under these families in table 1 are all represented by     jected ribs on the venter, and a tendency of the ribs to
typical specimens except Aulacosphinctes and Blan-         fade out on the adult. Its rib pattern shows more
fordiceras. The presence of Aulacosphinctes is ques-       resemblance to that of Siibthurmannia, but it differs
tioned because the specimen is too immature for certain    from that genus by lacking constrictions and umbilical
generic identification. The specimens assigned to Blan-    tubercles and by its ribs not forking at th°, umbilical
fordiceras are smaller and more compressed than most       edge.
species of that genus but closely resemble B. wallicJii       The assignment of one small specimen from Califor-
 (Blanford) (Uhlig, 1910, pi. 29) and B. acuticosta        nia to Protacanthodiscus is based on the presence of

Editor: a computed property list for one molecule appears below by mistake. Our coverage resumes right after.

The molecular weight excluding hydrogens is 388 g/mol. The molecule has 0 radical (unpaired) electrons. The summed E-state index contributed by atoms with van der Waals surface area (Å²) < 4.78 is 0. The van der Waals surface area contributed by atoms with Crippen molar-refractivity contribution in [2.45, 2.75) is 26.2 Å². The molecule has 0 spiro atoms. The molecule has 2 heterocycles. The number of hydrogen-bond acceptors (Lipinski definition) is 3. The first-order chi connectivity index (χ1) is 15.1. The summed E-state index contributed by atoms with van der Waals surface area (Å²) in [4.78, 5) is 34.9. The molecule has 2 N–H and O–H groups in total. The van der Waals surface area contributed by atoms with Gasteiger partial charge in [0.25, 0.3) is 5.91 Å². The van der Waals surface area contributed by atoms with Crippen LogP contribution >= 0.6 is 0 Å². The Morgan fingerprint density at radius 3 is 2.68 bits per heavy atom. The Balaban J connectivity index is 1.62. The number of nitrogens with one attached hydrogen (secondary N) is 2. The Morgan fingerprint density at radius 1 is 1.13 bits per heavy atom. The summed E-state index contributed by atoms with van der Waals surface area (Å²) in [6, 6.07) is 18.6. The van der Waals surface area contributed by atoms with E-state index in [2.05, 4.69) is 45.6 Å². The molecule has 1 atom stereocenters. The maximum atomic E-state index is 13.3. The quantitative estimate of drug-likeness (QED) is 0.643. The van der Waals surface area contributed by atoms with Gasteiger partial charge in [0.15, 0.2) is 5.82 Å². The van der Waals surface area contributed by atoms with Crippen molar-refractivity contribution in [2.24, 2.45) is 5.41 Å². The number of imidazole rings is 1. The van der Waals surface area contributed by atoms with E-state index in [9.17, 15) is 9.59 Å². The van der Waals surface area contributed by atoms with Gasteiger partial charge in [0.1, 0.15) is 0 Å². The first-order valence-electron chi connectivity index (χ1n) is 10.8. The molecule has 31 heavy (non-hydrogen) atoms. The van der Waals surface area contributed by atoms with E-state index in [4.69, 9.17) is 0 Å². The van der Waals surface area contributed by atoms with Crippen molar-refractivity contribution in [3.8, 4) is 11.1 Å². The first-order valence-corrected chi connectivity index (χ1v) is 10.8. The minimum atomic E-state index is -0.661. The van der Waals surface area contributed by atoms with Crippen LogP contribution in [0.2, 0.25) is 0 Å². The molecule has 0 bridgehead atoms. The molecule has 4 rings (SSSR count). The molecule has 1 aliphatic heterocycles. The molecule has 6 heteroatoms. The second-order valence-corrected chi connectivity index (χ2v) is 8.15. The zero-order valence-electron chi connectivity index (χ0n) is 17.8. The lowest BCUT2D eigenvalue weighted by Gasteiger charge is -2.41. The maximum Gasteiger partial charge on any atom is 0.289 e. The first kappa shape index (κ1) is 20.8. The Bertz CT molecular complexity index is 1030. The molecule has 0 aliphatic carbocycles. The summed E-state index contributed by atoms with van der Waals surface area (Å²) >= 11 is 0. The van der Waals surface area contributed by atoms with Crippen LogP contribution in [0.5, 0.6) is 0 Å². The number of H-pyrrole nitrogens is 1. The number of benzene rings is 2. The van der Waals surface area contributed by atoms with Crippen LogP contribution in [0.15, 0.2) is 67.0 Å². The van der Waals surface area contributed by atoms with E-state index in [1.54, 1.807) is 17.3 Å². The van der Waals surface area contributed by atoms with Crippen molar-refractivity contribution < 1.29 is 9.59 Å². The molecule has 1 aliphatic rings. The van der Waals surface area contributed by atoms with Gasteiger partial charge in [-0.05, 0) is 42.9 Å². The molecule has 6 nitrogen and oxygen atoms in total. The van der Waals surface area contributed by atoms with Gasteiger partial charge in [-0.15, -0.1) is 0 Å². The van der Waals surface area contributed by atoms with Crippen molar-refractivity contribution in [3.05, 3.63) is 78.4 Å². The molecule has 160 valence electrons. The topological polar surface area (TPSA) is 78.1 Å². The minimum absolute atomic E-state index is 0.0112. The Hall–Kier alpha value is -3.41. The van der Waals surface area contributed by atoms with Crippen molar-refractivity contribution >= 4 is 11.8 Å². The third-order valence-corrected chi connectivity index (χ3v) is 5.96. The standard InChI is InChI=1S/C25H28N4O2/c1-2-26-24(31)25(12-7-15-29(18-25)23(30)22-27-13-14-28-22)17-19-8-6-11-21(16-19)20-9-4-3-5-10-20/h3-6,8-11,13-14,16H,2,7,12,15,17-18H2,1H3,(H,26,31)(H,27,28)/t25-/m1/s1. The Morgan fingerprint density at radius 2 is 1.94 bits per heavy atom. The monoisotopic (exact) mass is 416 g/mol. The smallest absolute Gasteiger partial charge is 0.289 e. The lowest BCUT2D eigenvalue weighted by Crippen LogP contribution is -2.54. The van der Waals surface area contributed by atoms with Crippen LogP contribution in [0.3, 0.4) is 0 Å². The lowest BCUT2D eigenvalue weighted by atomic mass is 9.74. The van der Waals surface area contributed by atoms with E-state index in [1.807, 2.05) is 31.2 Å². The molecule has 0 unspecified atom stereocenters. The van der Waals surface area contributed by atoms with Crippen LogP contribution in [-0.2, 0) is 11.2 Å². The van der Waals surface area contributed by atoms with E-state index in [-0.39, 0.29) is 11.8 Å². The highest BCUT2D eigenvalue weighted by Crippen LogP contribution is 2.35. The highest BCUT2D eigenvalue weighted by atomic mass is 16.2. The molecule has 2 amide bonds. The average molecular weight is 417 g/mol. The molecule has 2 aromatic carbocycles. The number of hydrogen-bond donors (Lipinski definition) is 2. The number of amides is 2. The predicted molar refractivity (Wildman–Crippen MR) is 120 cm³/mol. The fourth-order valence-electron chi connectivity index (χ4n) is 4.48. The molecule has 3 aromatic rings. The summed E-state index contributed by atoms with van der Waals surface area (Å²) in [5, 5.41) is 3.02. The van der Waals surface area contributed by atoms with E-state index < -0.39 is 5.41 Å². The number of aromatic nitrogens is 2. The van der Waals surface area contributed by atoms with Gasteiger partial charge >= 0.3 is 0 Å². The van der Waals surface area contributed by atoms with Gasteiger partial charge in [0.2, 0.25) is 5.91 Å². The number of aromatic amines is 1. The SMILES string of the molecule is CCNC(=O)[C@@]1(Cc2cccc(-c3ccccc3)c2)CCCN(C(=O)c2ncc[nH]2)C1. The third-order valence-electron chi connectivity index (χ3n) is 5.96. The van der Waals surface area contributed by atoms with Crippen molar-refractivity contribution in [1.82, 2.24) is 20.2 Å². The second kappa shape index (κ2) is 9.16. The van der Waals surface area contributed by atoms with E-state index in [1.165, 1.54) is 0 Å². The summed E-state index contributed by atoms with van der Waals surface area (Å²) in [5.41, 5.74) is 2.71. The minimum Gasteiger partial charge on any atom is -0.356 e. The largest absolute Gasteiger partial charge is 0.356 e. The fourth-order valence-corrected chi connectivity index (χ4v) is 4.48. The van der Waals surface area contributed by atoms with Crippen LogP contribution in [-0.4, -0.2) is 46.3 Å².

Uhlig (1910, p. 201-203, pi. 37, figs. 2a-c) from India    biplicate Berriasellid-like ribbing on the flanks, lateral
and related species from Pakistan (Spath, 1939, p. 45,     and ventral tubercles, weak umbilical swellings, and a
pi. 6, figs. 10, 13, 14) and Madagascar (Besairie, 1936,   flat, nearly smooth venter.
p. 136, pi. 11, figs. 17, 18). They also resemble "Hop-       The genus Parodotitoceras is characterized by a mod-
lites" australis Burckhardt (1903, p. 64, pi. 11, figs.    erate to narrow umbilicus; by coarse geniiy flexuous
9-12) from Argentina, which Arkell and others (1957,       ribs that incline forward on the flanks, bifurcate on
p. L352) place in Blanfordiceras and Spath (1925, p.       the middle third of the flanks, and cross the venter